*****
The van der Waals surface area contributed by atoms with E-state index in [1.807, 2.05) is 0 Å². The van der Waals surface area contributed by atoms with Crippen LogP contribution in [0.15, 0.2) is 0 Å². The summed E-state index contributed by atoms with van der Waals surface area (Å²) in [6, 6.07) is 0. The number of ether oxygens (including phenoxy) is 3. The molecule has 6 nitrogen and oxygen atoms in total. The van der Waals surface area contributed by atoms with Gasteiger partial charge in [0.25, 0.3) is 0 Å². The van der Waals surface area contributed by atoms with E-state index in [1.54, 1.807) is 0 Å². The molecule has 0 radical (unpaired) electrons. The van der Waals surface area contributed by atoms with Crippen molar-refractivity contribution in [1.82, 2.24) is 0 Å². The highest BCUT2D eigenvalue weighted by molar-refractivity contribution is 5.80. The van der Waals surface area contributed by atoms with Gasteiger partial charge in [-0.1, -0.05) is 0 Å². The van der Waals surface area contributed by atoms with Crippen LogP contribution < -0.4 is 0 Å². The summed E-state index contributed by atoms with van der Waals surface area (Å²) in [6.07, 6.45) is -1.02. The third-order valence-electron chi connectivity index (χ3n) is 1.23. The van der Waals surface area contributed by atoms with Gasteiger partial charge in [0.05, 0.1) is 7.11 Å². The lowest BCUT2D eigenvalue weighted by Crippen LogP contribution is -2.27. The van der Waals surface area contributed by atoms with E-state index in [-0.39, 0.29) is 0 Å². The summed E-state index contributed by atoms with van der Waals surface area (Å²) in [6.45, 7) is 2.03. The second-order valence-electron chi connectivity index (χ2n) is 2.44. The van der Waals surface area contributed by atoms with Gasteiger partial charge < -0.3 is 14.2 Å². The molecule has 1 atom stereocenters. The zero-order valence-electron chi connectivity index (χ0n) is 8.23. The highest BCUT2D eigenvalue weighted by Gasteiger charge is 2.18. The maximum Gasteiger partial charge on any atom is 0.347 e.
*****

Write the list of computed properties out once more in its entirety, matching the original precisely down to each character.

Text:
The van der Waals surface area contributed by atoms with E-state index in [1.807, 2.05) is 0 Å². The van der Waals surface area contributed by atoms with Crippen LogP contribution in [0.15, 0.2) is 0 Å². The summed E-state index contributed by atoms with van der Waals surface area (Å²) in [6, 6.07) is 0. The number of ether oxygens (including phenoxy) is 3. The molecule has 6 nitrogen and oxygen atoms in total. The van der Waals surface area contributed by atoms with Gasteiger partial charge in [0.25, 0.3) is 0 Å². The van der Waals surface area contributed by atoms with E-state index in [1.54, 1.807) is 0 Å². The molecule has 0 radical (unpaired) electrons. The van der Waals surface area contributed by atoms with Crippen molar-refractivity contribution in [1.82, 2.24) is 0 Å². The highest BCUT2D eigenvalue weighted by molar-refractivity contribution is 5.80. The van der Waals surface area contributed by atoms with Gasteiger partial charge in [-0.1, -0.05) is 0 Å². The van der Waals surface area contributed by atoms with Crippen LogP contribution < -0.4 is 0 Å². The summed E-state index contributed by atoms with van der Waals surface area (Å²) in [6.07, 6.45) is -1.02. The third-order valence-electron chi connectivity index (χ3n) is 1.23. The van der Waals surface area contributed by atoms with Gasteiger partial charge in [0.05, 0.1) is 7.11 Å². The lowest BCUT2D eigenvalue weighted by Crippen LogP contribution is -2.27. The van der Waals surface area contributed by atoms with E-state index in [-0.39, 0.29) is 0 Å². The summed E-state index contributed by atoms with van der Waals surface area (Å²) in [6.45, 7) is 2.03. The second-order valence-electron chi connectivity index (χ2n) is 2.44. The van der Waals surface area contributed by atoms with Gasteiger partial charge < -0.3 is 14.2 Å². The molecule has 1 atom stereocenters. The zero-order valence-electron chi connectivity index (χ0n) is 8.23. The highest BCUT2D eigenvalue weighted by Gasteiger charge is 2.18. The maximum Gasteiger partial charge on any atom is 0.347 e.